|Number of Pages||:||503 Pages|
|Status||:||Available For Download|
|Last checked||:||21 Minutes ago!|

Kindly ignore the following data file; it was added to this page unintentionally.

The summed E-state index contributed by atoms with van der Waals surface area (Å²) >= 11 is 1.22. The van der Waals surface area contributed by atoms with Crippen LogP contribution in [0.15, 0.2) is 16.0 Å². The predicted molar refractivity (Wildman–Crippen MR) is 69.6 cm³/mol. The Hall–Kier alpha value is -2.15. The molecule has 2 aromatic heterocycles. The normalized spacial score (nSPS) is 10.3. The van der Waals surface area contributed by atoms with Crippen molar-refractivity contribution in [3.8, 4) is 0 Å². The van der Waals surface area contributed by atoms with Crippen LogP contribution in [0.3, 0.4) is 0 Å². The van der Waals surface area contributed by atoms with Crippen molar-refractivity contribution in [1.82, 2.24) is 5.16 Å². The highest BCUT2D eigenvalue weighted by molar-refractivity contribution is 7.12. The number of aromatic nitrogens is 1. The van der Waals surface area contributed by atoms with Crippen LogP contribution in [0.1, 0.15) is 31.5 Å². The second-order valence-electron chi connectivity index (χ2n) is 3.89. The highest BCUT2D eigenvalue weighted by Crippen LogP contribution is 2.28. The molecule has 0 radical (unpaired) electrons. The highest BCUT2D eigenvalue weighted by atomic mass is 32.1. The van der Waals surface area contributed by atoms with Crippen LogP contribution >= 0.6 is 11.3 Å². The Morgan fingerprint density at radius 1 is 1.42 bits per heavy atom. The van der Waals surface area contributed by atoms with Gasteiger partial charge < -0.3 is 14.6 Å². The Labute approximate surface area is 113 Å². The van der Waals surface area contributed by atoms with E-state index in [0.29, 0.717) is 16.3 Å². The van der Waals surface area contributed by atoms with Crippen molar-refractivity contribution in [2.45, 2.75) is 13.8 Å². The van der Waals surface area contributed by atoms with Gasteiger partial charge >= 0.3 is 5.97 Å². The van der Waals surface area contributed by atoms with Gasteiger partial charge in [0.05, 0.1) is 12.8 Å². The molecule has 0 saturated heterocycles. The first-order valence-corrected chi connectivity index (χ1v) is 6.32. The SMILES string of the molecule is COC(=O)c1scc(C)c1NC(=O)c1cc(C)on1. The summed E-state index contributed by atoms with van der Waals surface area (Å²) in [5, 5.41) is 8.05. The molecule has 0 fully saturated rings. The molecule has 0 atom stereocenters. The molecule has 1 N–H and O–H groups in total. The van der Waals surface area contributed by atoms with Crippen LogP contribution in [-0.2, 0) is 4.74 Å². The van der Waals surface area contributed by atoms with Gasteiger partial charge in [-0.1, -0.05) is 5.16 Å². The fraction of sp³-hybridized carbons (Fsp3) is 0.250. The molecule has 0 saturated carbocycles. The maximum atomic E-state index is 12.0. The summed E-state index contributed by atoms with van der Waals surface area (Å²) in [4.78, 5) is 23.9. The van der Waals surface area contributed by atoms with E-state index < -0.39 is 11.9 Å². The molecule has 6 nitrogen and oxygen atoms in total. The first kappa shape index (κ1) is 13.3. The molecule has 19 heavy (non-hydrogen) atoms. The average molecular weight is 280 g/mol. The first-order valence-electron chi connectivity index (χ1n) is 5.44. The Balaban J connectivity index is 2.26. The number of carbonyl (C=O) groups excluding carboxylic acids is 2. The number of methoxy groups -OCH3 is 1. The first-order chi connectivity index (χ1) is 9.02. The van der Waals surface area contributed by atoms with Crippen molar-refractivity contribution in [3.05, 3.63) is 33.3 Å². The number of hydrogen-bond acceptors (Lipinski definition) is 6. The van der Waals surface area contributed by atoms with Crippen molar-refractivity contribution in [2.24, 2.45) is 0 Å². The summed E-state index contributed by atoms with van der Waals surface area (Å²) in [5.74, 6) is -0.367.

Bad Science: The Short Life and Weird Times of Cold Fusion Reviews